The trouble began on Friday, when the Marine Police intercepted three barges carrying stolen oil and towed them to their station at Abonema Wharf. One of the vessels was leaking and the area was engulfed by fire after a match was carelessly discarded, the BBC said.
NIGERIA: Memorandum of understanding signed with China
China and Nigeria on Tuesday signed an agreement to establish a consultation mechanism between their foreign ministries, Xinhua, the official Chinese news agency, reported.
Visiting Chinese Foreign Minister Tang Jiaxuan and Nigerian Minister of State for Foreign Affairs Dubem Onyia signed the document.
The mechanism is designed to "enhance mutual understanding and promote the current friendly bilateral cooperation," Xinhua reported. It allows for consultation on bilateral relations as well as regional and international issues of common concern.
The 10-member Chinese delegation led by Tang was scheduled to leave Nigeria on Wednesday following its three-day official visit.
NIGERIA: Benin Embassy press attache killed
The press attache to Benin's embassy in Nigeria, Sunday Adelakoun, was shot dead by robbers at the weekend, news organisations reported. Adelakoun, whose body was found on the road between Abuja and Cotonou, was formerly an announcer at Benin's State Broadcasting Service and had been in Nigeria since October, according to AFP.
EQUATORIAL GUINEA: MSF pulls out
The international non-governmental organisation, Medecins sans Frontieres (MSF) has suspended its operations in Equatorial Guinea, citing as its reason the manipulation of humanitarian aid by the government, which has denied the accusation.
According to AFP, Equatorial Guinea's Health Ministry expressed surprise on Monday at MSF's move. "The government is surprised by this decision," it said in a statement on state radio, "as it has always given the necessary assistance to this organization to develop its activities across the country."
The decision to pull out was taken in October, according to a news release issued by MSF on 31 December 1999 and which was faxed to IRIN this week along with a report titled "Guinea Ecuatorial: El Espacio Humanitario Imposible' (Equatorial Guinea: Impossible Humanitarian Space).
In the report, MSF said it found it impossible to carry out its humanitarian work in the country. It said that obstacles imposed by the government denied it access to "people who are suffering the direct consequences of the corruption of a regime which does not seem to care about the consequences of its greed".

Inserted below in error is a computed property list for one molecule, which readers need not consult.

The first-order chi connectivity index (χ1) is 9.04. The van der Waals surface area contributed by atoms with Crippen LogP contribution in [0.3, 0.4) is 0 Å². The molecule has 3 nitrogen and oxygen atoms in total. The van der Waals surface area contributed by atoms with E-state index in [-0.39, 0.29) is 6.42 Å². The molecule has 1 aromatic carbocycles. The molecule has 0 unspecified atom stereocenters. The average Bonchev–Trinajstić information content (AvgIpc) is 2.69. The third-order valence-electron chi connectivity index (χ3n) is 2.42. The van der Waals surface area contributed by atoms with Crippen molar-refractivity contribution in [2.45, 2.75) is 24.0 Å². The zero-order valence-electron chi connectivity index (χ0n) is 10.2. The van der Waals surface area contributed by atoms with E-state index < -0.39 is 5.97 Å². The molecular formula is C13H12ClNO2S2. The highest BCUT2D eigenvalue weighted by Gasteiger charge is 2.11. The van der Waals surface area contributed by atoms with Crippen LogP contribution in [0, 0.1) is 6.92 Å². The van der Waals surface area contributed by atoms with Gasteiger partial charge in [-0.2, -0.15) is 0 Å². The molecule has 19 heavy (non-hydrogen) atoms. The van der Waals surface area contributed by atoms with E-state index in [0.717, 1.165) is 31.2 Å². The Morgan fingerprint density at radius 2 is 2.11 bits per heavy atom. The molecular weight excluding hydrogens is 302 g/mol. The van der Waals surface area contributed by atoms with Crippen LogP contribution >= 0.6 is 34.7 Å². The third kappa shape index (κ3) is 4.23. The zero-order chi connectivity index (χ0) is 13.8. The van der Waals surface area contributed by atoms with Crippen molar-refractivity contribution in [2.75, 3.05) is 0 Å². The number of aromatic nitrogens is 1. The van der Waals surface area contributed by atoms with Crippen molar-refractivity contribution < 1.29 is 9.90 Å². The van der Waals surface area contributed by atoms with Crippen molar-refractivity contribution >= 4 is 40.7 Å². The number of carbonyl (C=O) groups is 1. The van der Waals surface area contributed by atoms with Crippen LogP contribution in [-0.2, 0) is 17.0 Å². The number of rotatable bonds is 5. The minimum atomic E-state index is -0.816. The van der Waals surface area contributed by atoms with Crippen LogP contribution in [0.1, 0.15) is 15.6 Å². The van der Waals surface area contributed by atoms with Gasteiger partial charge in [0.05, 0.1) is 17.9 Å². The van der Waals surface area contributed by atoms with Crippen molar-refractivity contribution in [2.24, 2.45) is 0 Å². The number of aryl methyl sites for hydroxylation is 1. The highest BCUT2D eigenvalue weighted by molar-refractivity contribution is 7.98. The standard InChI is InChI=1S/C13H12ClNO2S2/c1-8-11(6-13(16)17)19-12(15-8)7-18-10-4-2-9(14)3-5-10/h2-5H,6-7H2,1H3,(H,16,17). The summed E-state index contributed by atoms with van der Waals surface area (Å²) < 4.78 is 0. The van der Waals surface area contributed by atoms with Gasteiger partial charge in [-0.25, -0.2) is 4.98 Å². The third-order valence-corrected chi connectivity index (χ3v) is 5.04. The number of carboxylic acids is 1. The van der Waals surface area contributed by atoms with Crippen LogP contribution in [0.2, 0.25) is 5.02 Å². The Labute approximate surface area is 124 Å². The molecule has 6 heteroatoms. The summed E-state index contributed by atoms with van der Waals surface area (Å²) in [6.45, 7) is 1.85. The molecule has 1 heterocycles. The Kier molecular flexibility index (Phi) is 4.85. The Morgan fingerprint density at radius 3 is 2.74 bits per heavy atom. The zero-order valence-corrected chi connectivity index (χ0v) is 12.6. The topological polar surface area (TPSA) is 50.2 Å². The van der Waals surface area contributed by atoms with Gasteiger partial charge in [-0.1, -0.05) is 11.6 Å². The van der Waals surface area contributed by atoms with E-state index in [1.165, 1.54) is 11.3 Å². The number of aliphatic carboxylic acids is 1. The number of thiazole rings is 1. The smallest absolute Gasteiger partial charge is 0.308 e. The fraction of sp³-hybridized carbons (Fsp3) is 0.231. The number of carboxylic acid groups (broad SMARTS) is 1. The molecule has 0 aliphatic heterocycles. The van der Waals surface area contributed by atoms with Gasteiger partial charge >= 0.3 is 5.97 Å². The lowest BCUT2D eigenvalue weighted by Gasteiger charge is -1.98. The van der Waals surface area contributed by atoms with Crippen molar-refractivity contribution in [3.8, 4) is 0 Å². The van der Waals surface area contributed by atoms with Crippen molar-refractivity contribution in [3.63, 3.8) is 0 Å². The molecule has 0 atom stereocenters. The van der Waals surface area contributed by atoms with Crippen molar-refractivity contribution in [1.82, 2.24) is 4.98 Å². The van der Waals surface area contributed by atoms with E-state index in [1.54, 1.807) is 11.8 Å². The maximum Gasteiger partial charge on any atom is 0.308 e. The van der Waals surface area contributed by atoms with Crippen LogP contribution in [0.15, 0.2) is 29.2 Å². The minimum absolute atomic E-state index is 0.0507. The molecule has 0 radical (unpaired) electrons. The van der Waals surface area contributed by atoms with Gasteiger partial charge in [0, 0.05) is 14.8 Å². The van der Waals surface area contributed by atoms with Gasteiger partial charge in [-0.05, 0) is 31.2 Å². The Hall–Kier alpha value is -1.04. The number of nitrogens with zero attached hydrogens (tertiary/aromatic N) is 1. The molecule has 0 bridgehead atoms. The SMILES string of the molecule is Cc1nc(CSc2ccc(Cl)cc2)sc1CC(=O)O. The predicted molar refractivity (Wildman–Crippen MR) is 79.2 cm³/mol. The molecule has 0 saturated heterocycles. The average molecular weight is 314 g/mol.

It cited the case of a medical centre it had helped to set up in the town of Bata, which was doing well under sound management. The government, it charged, revoked the appointments of the centre's staff, whom MSF has identified on the basis of their competence and productivity, and replaced them with public servants close to the government "attracted by the financial flows the centre was administering".
It called on the Spanish government, Malabo's main bilateral partner, to revise its cooperation with the Equatorial Guinean government, conditioning it on respect for human rights and an end to corruption that makes humanitarian action impossible".
However, AFP quotes the Health Ministry as saying in its statement: "It's a campaign against our government, because the reasons given are unfounded and the government has never been officially approached by MSF over the problems it finds on the ground."
COTE D'IVOIRE: France scales down military cooperation
The French government has decided to put some of its military cooperation with Cote d'Ivoire on ice following the military coup on 24 December last that ousted President Henri Konan Bedie.
Government officials in Paris said the work of 16 of the 37 French military advisers in the West African nation had been put on hold but that they remained in the country.
French Foreign Ministry spokesperson Anne Gazeau-Secret was quoted by AFP as saying that training, health and air traffic safety programmes were going ahead on the military front. She said civilian programmes that directly benefit the people, those linked to economic rehabilitation and regional programmes would also continue, AFP reported.
GUINEA: Government plans tough measures following bloody clashes
Guinea's government announced on Monday that village chiefs who had failed to stop clashes between two communities in which about 30 people were killed had been suspended and a number of people arrested, news media reported.
"We will take stern measures to curb such activities in the future," Reuters quoted Territorial Administration Minister Moussa Solano as saying on state television on Monday.
The clashes occurred last week between two communities, one Christian and the other Muslim, in Bazilia, western Guinea.
"Our investigations have proved that the reasons for the clashes go beyond a land dispute," Reuters quoted Solano as saying, without elaborating, after a weekend visit to the two villages.
Abidjan, 12 January 2000; 17:30 GMT